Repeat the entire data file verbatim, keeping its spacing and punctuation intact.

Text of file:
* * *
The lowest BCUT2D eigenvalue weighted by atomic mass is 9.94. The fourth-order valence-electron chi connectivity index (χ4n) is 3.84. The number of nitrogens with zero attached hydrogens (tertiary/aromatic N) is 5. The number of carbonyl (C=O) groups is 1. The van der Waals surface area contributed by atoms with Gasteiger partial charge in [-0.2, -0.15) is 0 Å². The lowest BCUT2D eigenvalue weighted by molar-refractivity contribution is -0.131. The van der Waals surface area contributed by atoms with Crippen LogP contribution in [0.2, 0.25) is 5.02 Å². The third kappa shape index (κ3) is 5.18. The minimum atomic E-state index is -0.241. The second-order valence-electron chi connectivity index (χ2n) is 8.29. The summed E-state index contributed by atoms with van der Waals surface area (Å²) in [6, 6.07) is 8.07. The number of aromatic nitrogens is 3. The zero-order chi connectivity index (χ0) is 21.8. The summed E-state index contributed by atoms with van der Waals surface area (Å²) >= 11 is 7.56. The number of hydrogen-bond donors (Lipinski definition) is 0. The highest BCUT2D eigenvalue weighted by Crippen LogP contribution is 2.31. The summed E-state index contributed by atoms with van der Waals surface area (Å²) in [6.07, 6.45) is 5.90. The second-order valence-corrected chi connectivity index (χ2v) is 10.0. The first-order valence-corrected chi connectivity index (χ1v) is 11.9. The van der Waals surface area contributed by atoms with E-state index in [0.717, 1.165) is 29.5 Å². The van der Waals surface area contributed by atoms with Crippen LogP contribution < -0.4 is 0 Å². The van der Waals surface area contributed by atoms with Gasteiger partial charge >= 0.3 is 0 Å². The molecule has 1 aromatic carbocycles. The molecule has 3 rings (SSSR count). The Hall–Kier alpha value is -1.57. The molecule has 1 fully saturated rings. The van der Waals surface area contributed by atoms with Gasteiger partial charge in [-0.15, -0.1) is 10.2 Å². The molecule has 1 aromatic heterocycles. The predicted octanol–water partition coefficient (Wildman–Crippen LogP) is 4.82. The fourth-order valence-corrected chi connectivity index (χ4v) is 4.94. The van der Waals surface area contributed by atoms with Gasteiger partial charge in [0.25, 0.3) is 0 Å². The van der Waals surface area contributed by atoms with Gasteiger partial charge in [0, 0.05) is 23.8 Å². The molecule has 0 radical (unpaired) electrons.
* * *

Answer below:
The lowest BCUT2D eigenvalue weighted by atomic mass is 9.94. The fourth-order valence-electron chi connectivity index (χ4n) is 3.84. The number of nitrogens with zero attached hydrogens (tertiary/aromatic N) is 5. The number of carbonyl (C=O) groups is 1. The van der Waals surface area contributed by atoms with Gasteiger partial charge in [-0.2, -0.15) is 0 Å². The lowest BCUT2D eigenvalue weighted by molar-refractivity contribution is -0.131. The van der Waals surface area contributed by atoms with Crippen LogP contribution in [0.2, 0.25) is 5.02 Å². The third kappa shape index (κ3) is 5.18. The minimum atomic E-state index is -0.241. The second-order valence-electron chi connectivity index (χ2n) is 8.29. The summed E-state index contributed by atoms with van der Waals surface area (Å²) in [6, 6.07) is 8.07. The number of aromatic nitrogens is 3. The zero-order chi connectivity index (χ0) is 21.8. The summed E-state index contributed by atoms with van der Waals surface area (Å²) >= 11 is 7.56. The number of hydrogen-bond donors (Lipinski definition) is 0. The highest BCUT2D eigenvalue weighted by Crippen LogP contribution is 2.31. The summed E-state index contributed by atoms with van der Waals surface area (Å²) in [6.07, 6.45) is 5.90. The second-order valence-corrected chi connectivity index (χ2v) is 10.0. The first-order valence-corrected chi connectivity index (χ1v) is 11.9. The van der Waals surface area contributed by atoms with E-state index in [0.717, 1.165) is 29.5 Å². The van der Waals surface area contributed by atoms with Crippen LogP contribution < -0.4 is 0 Å². The van der Waals surface area contributed by atoms with Gasteiger partial charge >= 0.3 is 0 Å². The molecule has 1 aromatic carbocycles. The molecule has 3 rings (SSSR count). The Hall–Kier alpha value is -1.57. The molecule has 1 fully saturated rings. The van der Waals surface area contributed by atoms with Gasteiger partial charge in [-0.15, -0.1) is 10.2 Å². The molecule has 1 aromatic heterocycles. The predicted octanol–water partition coefficient (Wildman–Crippen LogP) is 4.82. The fourth-order valence-corrected chi connectivity index (χ4v) is 4.94. The van der Waals surface area contributed by atoms with Gasteiger partial charge in [0.25, 0.3) is 0 Å². The van der Waals surface area contributed by atoms with Gasteiger partial charge in [0, 0.05) is 23.8 Å². The molecule has 0 radical (unpaired) electrons.